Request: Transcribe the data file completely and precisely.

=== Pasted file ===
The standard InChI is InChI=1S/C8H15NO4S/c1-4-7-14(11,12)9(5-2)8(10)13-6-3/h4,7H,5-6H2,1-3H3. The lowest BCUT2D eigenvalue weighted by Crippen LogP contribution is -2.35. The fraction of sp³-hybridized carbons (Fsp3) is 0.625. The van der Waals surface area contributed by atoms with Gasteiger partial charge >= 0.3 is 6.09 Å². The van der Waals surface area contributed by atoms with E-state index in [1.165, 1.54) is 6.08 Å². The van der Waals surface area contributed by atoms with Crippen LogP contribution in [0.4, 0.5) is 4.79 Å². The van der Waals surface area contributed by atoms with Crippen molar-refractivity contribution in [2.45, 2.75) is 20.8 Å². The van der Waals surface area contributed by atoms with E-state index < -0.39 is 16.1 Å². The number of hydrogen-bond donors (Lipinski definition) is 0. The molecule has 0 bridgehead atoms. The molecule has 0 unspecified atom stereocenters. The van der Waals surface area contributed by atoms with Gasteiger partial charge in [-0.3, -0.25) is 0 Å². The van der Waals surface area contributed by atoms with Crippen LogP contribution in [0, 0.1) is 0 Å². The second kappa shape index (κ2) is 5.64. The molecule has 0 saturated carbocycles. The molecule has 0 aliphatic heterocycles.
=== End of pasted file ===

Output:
The standard InChI is InChI=1S/C8H15NO4S/c1-4-7-14(11,12)9(5-2)8(10)13-6-3/h4,7H,5-6H2,1-3H3. The lowest BCUT2D eigenvalue weighted by Crippen LogP contribution is -2.35. The fraction of sp³-hybridized carbons (Fsp3) is 0.625. The van der Waals surface area contributed by atoms with Gasteiger partial charge >= 0.3 is 6.09 Å². The van der Waals surface area contributed by atoms with E-state index in [1.165, 1.54) is 6.08 Å². The van der Waals surface area contributed by atoms with Crippen LogP contribution in [0.4, 0.5) is 4.79 Å². The van der Waals surface area contributed by atoms with Crippen molar-refractivity contribution in [2.45, 2.75) is 20.8 Å². The van der Waals surface area contributed by atoms with E-state index < -0.39 is 16.1 Å². The number of hydrogen-bond donors (Lipinski definition) is 0. The molecule has 0 bridgehead atoms. The molecule has 0 unspecified atom stereocenters. The van der Waals surface area contributed by atoms with Gasteiger partial charge in [-0.3, -0.25) is 0 Å². The van der Waals surface area contributed by atoms with Crippen LogP contribution in [0, 0.1) is 0 Å². The second kappa shape index (κ2) is 5.64. The molecule has 0 saturated carbocycles. The molecule has 0 aliphatic heterocycles.